It was raining heavily but Ginny Dennehy called it a "dry rain," by which she meant it was warm and easy to ride through.
As the skies parted and poured forth on Aug. 29, Ginny and her husband Kerry Dennehy rode their bikes on the last leg of their 8,000km cross-Canada Enough is Enough mental health awareness fundraising tour.
For the last 60km, from Squamish to the Whistler Olympic Plaza, they were accompanied by eight cycling companions trough the pouring rain. A planned homecoming at the Olympic Plaza was hastily reconvened at Millennium Place, which was packed with supporters.
A day later, Ginny recalled the return home and the reception they got as being "fantastic."
The last hundred metres into the Olympic Plaza was very emotional, Ginny said.
"There were so many people there and they had a big banner that we went through, but because of the weather we had our rally at Millennium Place. (It) was really amazing to see the number of people in there. It was nearly full."
A week or so earlier, the couple had dipped their toes in the Atlantic, having left Whistler in early May.
"The whole objective of the ride was to raise the awareness of mental health and to remove the stigma, and of course raise some funds so we could have our dream of a Kelty Mental Health resource centre in every province across Canada," Ginny said.
"We learned so much when we were on the road. Connecting with people doing similar things and hearing what they'd been doing, and how they were connecting with others — it was really good, meeting these doctors and people. We want to share what we learned in order to help other people."
The Kelty Patrick Dennehy Foundation was founded in 2001 in the memory of Ginny and Kerry's son, Kelty, who committed suicide after a battle with depression. The foundation supports programs, project and institutions that support young people with depression and their families.
At the heart of this is the aim to establish mental health resource centres across the country.
In this, the latest and probably grandest fundraising project they've taken on so far, The Dennehys raised just under $2 million for their efforts, with a cool million coming from the generosity of Whistler residents Andy and Cheryl Szocs.
"I feel one of our strongest areas where we can all make a difference is reducing the stigma of depression," said Szocs.
"My funds will be directed in that direction as I believe everyone can carry the torch in this effort.
"I have been very impressed with Ginny and Kerry's dedication to the cause of depression... Yes, you can make a difference."
Ginny called Szocs, who was on the board of the Kelty Patrick Dennehy Foundation for five years, a leader in the cause. "Here is someone who has totally believed in the cause and totally believed in us as people who can help remove the stigma," she said.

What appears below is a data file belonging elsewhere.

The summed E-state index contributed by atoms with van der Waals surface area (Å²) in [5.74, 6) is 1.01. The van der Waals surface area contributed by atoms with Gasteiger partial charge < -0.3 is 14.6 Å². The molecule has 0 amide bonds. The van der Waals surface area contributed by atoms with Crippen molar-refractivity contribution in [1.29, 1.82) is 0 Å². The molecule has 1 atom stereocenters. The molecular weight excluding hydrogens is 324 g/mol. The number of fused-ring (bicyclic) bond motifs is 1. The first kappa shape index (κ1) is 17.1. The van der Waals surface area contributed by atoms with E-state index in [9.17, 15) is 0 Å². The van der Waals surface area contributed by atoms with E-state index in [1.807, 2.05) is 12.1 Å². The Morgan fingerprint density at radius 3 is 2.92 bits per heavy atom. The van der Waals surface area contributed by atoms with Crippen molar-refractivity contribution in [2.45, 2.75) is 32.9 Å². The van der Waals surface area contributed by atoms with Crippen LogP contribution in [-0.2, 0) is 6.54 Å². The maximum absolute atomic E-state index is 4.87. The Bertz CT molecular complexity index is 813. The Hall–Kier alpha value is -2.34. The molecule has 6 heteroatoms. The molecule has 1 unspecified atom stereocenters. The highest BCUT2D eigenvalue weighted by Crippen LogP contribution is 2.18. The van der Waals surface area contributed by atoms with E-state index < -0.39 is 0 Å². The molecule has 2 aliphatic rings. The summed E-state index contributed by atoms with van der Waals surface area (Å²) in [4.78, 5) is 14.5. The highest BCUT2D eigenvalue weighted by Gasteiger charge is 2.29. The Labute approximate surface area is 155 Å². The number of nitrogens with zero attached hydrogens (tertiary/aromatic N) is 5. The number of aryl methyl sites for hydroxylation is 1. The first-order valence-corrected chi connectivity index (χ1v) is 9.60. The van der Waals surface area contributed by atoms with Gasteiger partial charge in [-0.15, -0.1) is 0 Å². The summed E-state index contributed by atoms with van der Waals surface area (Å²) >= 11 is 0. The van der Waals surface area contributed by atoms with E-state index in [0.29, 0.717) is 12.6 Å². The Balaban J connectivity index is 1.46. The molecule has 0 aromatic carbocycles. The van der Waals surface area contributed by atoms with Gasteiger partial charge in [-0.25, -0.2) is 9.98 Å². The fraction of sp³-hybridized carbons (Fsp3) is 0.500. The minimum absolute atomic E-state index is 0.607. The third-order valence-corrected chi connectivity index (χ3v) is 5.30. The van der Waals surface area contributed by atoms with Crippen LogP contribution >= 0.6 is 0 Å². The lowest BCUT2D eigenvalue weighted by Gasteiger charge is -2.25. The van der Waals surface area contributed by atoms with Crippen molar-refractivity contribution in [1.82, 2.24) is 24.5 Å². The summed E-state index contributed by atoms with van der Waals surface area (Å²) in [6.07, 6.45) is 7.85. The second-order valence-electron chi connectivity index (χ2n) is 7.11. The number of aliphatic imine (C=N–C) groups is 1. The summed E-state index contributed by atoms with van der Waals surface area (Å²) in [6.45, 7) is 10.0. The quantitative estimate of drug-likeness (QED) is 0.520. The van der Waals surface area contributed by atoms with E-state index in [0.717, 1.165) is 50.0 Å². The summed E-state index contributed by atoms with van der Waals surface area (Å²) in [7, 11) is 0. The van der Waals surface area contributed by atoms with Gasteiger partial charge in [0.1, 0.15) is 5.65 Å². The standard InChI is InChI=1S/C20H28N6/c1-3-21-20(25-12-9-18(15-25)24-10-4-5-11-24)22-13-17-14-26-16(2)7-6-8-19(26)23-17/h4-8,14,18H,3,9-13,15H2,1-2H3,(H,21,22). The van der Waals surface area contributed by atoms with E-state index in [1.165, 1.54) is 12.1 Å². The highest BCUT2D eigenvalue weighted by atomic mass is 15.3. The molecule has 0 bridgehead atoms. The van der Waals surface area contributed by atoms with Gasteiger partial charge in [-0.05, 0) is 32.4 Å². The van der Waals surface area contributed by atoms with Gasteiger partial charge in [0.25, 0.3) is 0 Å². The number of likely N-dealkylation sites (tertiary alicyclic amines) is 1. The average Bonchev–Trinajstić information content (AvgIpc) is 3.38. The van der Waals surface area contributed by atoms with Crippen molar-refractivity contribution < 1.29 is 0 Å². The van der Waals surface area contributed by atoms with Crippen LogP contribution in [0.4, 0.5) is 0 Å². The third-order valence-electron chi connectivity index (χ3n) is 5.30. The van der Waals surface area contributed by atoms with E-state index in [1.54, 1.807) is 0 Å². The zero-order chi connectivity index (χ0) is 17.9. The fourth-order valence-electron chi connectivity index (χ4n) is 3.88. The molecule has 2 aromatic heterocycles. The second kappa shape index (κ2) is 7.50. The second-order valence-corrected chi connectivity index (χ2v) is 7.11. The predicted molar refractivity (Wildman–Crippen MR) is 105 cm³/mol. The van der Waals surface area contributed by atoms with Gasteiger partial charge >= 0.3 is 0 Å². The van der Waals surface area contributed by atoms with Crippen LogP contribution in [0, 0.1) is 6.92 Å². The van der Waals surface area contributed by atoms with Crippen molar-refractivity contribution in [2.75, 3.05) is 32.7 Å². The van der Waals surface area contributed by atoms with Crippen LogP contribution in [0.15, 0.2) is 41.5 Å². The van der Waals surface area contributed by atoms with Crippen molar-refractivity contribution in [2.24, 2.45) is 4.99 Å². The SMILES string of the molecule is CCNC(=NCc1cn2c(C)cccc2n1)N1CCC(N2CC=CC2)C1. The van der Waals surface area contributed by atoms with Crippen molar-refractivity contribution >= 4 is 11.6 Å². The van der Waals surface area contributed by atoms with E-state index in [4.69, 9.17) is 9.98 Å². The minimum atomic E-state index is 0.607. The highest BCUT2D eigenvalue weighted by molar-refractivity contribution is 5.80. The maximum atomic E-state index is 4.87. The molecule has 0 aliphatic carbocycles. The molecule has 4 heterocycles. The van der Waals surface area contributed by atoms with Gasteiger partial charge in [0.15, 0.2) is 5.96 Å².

Whistler's Mayor Nancy Wilhelm-Morden was at Millennium Place to welcome the Dennehys back.
"It was really emotional, moving and impressive," Wilhelm-Morden said. "Almost more important than the money they raised is the awareness with respect to mental health issues and stigma associated with people with mental health problems."
"It was celebratory at the same time, they have done so much."
The Kelty Patrick Dennehy centre at BC Children's Hospital is up and running. The next one, The Hope Centre at the Lions Gate Hospital in North Vancouver, is due to open January 2014, and they are involved with Vancouver General Hospital's new project, a $12 million mental health pavilion funded by Joe and Rosalie Segal.
And there is interest in other cities, like Calgary and Winnipeg, though no final projects are agreed to as yet in those cities.
"When we went across Canada and we met all these doctors and professionals who are in the mental health business, it was a good eye-opener for us," said Ginny. "We saw a lot of duplication being done and what would be nice is to take the best practices being done across the country and amalgamated them."
Said Kerry: "We have money still coming in in dribs and drabs because of our rallies. We might also be invited back to Calgary because we made big plans there. So we may go back there to further the cause of getting a Kelty Mental Research Centre in Calgary. It's pending."
And what the couple would like to do more than almost anything is establish a similar project in Whistler. Wilhelm-Morden said that the Resort Municipality of Whistler is considering what role it can play in the Dennehys' efforts.
—With files from Alison Taylor
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